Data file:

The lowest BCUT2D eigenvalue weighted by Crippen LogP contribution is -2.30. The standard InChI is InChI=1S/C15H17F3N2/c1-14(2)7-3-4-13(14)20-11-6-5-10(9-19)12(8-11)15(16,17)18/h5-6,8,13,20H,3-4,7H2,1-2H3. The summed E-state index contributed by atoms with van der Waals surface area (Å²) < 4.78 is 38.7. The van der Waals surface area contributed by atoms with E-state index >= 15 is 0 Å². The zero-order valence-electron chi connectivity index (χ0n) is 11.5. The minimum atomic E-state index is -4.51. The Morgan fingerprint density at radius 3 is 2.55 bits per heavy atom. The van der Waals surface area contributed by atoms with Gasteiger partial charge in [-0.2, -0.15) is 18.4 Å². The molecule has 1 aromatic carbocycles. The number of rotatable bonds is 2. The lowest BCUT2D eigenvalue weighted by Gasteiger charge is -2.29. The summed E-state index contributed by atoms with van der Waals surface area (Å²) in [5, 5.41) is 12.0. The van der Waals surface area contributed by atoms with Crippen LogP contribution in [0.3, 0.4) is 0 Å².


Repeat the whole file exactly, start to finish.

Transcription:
The lowest BCUT2D eigenvalue weighted by Crippen LogP contribution is -2.30. The standard InChI is InChI=1S/C15H17F3N2/c1-14(2)7-3-4-13(14)20-11-6-5-10(9-19)12(8-11)15(16,17)18/h5-6,8,13,20H,3-4,7H2,1-2H3. The summed E-state index contributed by atoms with van der Waals surface area (Å²) < 4.78 is 38.7. The van der Waals surface area contributed by atoms with E-state index >= 15 is 0 Å². The zero-order valence-electron chi connectivity index (χ0n) is 11.5. The minimum atomic E-state index is -4.51. The Morgan fingerprint density at radius 3 is 2.55 bits per heavy atom. The van der Waals surface area contributed by atoms with Gasteiger partial charge in [-0.2, -0.15) is 18.4 Å². The molecule has 1 aromatic carbocycles. The number of rotatable bonds is 2. The lowest BCUT2D eigenvalue weighted by Gasteiger charge is -2.29. The summed E-state index contributed by atoms with van der Waals surface area (Å²) in [5, 5.41) is 12.0. The van der Waals surface area contributed by atoms with Crippen LogP contribution in [0.3, 0.4) is 0 Å².